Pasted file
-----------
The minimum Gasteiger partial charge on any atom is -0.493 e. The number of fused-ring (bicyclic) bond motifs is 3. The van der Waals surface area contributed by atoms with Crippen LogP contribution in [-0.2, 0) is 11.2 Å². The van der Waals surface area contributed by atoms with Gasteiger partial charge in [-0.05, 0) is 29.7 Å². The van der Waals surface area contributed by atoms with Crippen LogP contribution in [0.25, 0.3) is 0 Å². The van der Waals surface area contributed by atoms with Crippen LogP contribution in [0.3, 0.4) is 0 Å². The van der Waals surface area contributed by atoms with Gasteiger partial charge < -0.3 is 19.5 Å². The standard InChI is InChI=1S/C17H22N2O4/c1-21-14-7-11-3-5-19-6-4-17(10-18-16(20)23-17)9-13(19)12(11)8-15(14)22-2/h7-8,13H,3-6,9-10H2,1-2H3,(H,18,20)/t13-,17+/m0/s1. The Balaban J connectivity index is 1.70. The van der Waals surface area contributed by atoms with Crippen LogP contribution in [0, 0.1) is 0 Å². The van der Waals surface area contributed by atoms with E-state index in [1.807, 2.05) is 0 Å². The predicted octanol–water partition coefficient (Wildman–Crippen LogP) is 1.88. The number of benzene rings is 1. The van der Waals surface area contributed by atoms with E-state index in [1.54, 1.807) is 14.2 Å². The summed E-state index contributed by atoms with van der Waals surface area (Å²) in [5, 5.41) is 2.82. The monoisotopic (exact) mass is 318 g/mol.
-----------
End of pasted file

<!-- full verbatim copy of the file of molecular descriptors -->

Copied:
The minimum Gasteiger partial charge on any atom is -0.493 e. The number of fused-ring (bicyclic) bond motifs is 3. The van der Waals surface area contributed by atoms with Crippen LogP contribution in [-0.2, 0) is 11.2 Å². The van der Waals surface area contributed by atoms with Gasteiger partial charge in [-0.05, 0) is 29.7 Å². The van der Waals surface area contributed by atoms with Crippen LogP contribution in [0.25, 0.3) is 0 Å². The van der Waals surface area contributed by atoms with Crippen LogP contribution in [0.3, 0.4) is 0 Å². The van der Waals surface area contributed by atoms with Gasteiger partial charge < -0.3 is 19.5 Å². The standard InChI is InChI=1S/C17H22N2O4/c1-21-14-7-11-3-5-19-6-4-17(10-18-16(20)23-17)9-13(19)12(11)8-15(14)22-2/h7-8,13H,3-6,9-10H2,1-2H3,(H,18,20)/t13-,17+/m0/s1. The Balaban J connectivity index is 1.70. The van der Waals surface area contributed by atoms with Crippen LogP contribution in [0, 0.1) is 0 Å². The van der Waals surface area contributed by atoms with E-state index in [1.807, 2.05) is 0 Å². The predicted octanol–water partition coefficient (Wildman–Crippen LogP) is 1.88. The number of benzene rings is 1. The van der Waals surface area contributed by atoms with E-state index in [1.54, 1.807) is 14.2 Å². The summed E-state index contributed by atoms with van der Waals surface area (Å²) in [5, 5.41) is 2.82. The monoisotopic (exact) mass is 318 g/mol.